Transforming conflict

Conflict abounds in the modern world. We have made amazing technological advances. But humanity is still afflicted by arguments and wars, within families and between nations. Whether it’s words or guns humanity is still racked with abuse and violence on a global scale.

This is not to suggest that all conflict is wrong. But the way in which we hold differing views or seek varying outcomes can be handled in creative or destructive ways. Conviction and connection are both important but not always easy to balance.

It’s possible to win the argument but lose the relationship. We can be “right” but still so “wrong”. Truth and love are inseparable companions if we want to make a positive difference in the lives of others. But pride gets in the way, especially if we know that we are “right” and the other party can’t or won’t see it. This principle applies not only to individuals and groups but also to nations. It requires humility to listen to others and to value connection over conquest.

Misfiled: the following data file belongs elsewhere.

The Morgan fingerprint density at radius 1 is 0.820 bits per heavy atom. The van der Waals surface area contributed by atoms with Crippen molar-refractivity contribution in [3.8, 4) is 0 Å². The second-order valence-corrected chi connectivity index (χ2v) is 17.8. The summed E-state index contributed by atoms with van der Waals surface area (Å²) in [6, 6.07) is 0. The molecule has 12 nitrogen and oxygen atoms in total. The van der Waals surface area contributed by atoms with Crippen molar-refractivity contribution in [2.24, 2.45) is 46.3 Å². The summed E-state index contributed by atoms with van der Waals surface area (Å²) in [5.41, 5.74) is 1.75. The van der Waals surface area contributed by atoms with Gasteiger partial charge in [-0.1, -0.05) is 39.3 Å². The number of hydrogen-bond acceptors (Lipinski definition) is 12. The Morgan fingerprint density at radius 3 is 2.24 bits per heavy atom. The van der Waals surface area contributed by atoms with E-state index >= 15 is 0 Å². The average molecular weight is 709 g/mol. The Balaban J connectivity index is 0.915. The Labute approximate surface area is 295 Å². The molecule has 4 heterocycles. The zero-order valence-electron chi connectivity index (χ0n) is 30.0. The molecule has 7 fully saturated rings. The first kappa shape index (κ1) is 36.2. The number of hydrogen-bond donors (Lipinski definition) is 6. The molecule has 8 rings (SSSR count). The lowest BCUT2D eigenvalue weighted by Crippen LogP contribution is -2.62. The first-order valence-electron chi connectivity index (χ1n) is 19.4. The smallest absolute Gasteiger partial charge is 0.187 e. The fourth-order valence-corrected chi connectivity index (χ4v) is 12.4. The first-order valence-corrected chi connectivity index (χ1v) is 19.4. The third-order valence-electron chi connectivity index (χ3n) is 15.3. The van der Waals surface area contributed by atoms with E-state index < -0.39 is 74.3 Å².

Pursuing truth in the name of God offers an additional temptation to aggressively insist on what is right without love or humility. At this point it is helpful to remember that, “God opposes the proud but gives grace to the humble”. (1 Peter 5:5) What a sobering thought. Among the “seven deadly sins” pride tops the list, above lying and murder! (Proverbs 6:17) Why is pride such a big deal to God?

Because it separates us from God and from one another. It creates an attitude of independence that says, “I don’t need you”. It also allows us to create a human hierarchy where some people are more valuable than others. It allows us to justify buying cheap clothes, produced by impoverished workers, working in dangerous conditions. It legitimises ignoring, abusing, demonising or even killing others who do not see the truth as we do.

By contrast, humility says, “I need God and I share a common humanity with those around me.”  Even if others disagree with us they are still treated with dignity and respect. Ultimately it acknowledges that we are all in need of God’s grace.

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